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Carmelo Anthony reflects on season with Lakers: ‘This was another chapter for me’

After a fun start and poor finish to his first season with the Lakers, Carmelo Anthony sounds an awful lot like someone ready to move on from Los Angeles.

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Sacramento Kings v Los Angeles Lakers Photo by Adam Pantozzi/NBAE via Getty Images

For half the season, Carmelo Anthony was not only a bright spot for the Lakers, but arguably one of the best players on the team. “Staples Melo” was more than just a fun nickname, as he routinely knocked down a barrage of long-range efforts in front of a hometown crowd that adored him.

But as the season progressed, Staples Center changed its name and the Lakers continued to struggle, the excessive amount of minutes required of Anthony caught up with him, resulting in a rather poor finish to the year. It was a frustrating end to a story that had such a fun beginning.

That frustration may have soured Anthony on a potential return to the Lakers next season. As he spoke about his future and whether he’d like to return to L.A. during his exit interview prior to the team’s game against Denver, he didn’t exactly sound 100% committed to coming back.

“Me personally, aside from just us not getting it done as a team, this was another chapter for me,” Anthony said. “This was another situation that I could say I experienced. I could check the box and say I played with Bron, played with AD... we were phenomenal on paper. So, me personally, I had a good year. Like personally. Like just as far as happiness and being able to go out there and compete and do my part and play my part on this team. Being able to be around the guys on this team and build camaraderie, build a bond, new friendships that we created on this team.

“So from that standpoint, those were all the things that I felt very good about. Coming to practice, coming to the gym, coming to practice, working, enjoying the process, dealing with the process and everything that comes along with that process, I’ve experienced it,” Anthony continued. “There was good days, there was bad days, but we got through it and I got through it.”

Any answer about returning to a team that includes the phrase “we got through it and I got through it” probably tells you all you need to know about the person’s thinking.

As he stated, Anthony did have success alongside LeBron James and Anthony Davis, with the trio having a net rating of +2.3 in 119 minutes. Pair that trio with Russell Westbrook and the net rating is at +14.3. But the story of the season is that quartet only saw 63 minutes together on the floor.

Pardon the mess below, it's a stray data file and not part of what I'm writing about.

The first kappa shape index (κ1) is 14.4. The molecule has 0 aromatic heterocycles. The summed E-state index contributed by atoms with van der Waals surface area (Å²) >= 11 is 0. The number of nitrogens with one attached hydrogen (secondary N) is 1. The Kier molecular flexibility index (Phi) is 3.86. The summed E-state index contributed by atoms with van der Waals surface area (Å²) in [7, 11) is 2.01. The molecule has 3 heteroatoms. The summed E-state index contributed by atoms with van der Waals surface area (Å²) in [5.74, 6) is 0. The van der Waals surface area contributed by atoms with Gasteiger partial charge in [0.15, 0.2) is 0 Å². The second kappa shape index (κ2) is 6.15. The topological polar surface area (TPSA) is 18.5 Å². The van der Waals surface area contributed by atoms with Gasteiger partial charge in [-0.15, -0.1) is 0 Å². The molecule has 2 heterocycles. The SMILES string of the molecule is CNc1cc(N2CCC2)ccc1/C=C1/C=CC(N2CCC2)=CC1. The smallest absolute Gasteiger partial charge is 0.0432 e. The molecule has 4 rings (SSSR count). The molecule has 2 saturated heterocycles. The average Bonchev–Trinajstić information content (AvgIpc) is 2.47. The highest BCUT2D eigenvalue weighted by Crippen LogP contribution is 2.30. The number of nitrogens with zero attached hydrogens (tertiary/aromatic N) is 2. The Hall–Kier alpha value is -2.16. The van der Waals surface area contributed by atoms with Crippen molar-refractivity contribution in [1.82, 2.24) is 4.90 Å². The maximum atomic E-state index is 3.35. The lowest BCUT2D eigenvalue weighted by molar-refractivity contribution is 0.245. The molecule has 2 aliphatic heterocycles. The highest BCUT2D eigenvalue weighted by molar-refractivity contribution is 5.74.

The more the season played out, though, the more Anthony’s effectiveness and efficiency deteriorated. His 3-point shooting percentage steadily declined each month aside from a brief renaissance in February, though he played just four games in that span. Over his final 17 games of the season, Anthony had a team-worst net rating of -16.

Compare that to, for example, his first 11 games with the Lakers when he had a net rating of +1.2. Only Malik Monk played all of the team’s first 11 games and had a higher net rating.

That isn’t entirely Anthony’s fault. The 26.0 minutes per game he played this season was more than last season and, Anthony played each of the team’s first 36 games and averaged 27.5 minutes per game. At a point in his career where he should be slowing down and monitoring his minutes more, the Lakers needed the 37-year-old to play a level of minutes that was unsustainable, resulting in his late-season slump.

In all, it probably adds up to a departure that makes sense for both sides. It was a fun season in Los Angeles with many fun moments for the fans and Anthony alike, but it’s sour ending is reason enough for the two sides to move on. Or, at least that’s certainly what I’d expect, reading between the lines of Anthony’s responses as beat reporters continues to probe for his intentions, asking if he’d prioritize a title, or if he was ready to move on from this team.

“I don’t even know. I haven’t thought about next season at this point. I’m speaking very truthful and honest here, I haven’t even started thinking about my decision about next season, or what’s gonna happen, or where I’m at. I’ll have time. I’ll have a whole offseason to think about those things,” Anthony said.

“As far as me, yeah, I want to win a championship. I’ve been trying for 19 years to win a championship. But I’m blessed. You understand? I’m blessed. I’m still able to do this 19 years in, and still able to enjoy it and still get motivated by it, and love to go to work and love being around the guys. So a lot of times I’ll take that over a championship, if I could, because that’s my happiness. If I’ve got to be unhappy to try to go fight and win a championship, I don’t want that. I don’t want that unhappiness. I don’t want that energy around me. So do I want a championship? Hell yeah. I don’t think that’s a question I even have to answer,” Anthony continued. “But I think at this point in my career, it’s about just being happy, and being able to come to work every day with a good attitude, be positive, bring guys along with you, teaching, talking, learning, those are things that I actually look forward to now at this point in my career.”

For more Lakers talk, subscribe to the Silver Screen and Roll podcast feed on iTunes, Spotify, Stitcher or Google Podcasts. You can follow Jacob on Twitter at @JacobRude.

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